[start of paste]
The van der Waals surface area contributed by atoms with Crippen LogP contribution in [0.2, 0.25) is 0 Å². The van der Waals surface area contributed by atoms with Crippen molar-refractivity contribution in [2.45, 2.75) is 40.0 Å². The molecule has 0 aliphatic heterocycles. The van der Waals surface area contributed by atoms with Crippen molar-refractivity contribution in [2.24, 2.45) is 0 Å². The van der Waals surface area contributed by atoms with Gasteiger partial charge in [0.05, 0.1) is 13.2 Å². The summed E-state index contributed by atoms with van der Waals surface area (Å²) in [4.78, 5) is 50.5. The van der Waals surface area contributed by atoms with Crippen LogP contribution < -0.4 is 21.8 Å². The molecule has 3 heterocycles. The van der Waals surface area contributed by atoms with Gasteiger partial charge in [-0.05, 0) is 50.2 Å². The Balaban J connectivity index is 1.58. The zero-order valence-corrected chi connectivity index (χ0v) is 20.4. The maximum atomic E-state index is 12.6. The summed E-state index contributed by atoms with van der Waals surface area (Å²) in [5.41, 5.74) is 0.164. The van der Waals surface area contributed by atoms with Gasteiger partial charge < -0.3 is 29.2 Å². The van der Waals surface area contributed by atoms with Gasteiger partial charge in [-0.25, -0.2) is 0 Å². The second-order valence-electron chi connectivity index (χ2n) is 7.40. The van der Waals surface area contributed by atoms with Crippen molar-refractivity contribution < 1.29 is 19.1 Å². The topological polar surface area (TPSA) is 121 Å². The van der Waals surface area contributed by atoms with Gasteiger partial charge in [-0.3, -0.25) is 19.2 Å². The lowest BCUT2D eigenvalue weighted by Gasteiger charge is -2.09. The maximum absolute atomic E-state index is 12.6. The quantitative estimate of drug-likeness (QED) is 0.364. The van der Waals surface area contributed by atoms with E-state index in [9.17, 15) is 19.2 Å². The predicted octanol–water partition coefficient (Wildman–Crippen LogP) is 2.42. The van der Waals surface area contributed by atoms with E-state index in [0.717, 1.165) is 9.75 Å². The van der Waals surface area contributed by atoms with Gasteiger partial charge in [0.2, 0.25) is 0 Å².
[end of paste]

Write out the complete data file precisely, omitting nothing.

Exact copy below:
The van der Waals surface area contributed by atoms with Crippen LogP contribution in [0.2, 0.25) is 0 Å². The van der Waals surface area contributed by atoms with Crippen molar-refractivity contribution in [2.45, 2.75) is 40.0 Å². The molecule has 0 aliphatic heterocycles. The van der Waals surface area contributed by atoms with Crippen molar-refractivity contribution in [2.24, 2.45) is 0 Å². The van der Waals surface area contributed by atoms with Gasteiger partial charge in [0.05, 0.1) is 13.2 Å². The summed E-state index contributed by atoms with van der Waals surface area (Å²) in [4.78, 5) is 50.5. The van der Waals surface area contributed by atoms with Crippen LogP contribution < -0.4 is 21.8 Å². The molecule has 3 heterocycles. The van der Waals surface area contributed by atoms with Gasteiger partial charge in [-0.05, 0) is 50.2 Å². The Balaban J connectivity index is 1.58. The zero-order valence-corrected chi connectivity index (χ0v) is 20.4. The maximum atomic E-state index is 12.6. The summed E-state index contributed by atoms with van der Waals surface area (Å²) in [5.41, 5.74) is 0.164. The van der Waals surface area contributed by atoms with Gasteiger partial charge < -0.3 is 29.2 Å². The van der Waals surface area contributed by atoms with Gasteiger partial charge in [-0.25, -0.2) is 0 Å². The second-order valence-electron chi connectivity index (χ2n) is 7.40. The van der Waals surface area contributed by atoms with Crippen molar-refractivity contribution < 1.29 is 19.1 Å². The topological polar surface area (TPSA) is 121 Å². The van der Waals surface area contributed by atoms with Gasteiger partial charge in [-0.3, -0.25) is 19.2 Å². The lowest BCUT2D eigenvalue weighted by Gasteiger charge is -2.09. The maximum absolute atomic E-state index is 12.6. The quantitative estimate of drug-likeness (QED) is 0.364. The van der Waals surface area contributed by atoms with E-state index in [9.17, 15) is 19.2 Å². The predicted octanol–water partition coefficient (Wildman–Crippen LogP) is 2.42. The van der Waals surface area contributed by atoms with E-state index in [0.717, 1.165) is 9.75 Å². The van der Waals surface area contributed by atoms with Gasteiger partial charge in [0.2, 0.25) is 0 Å².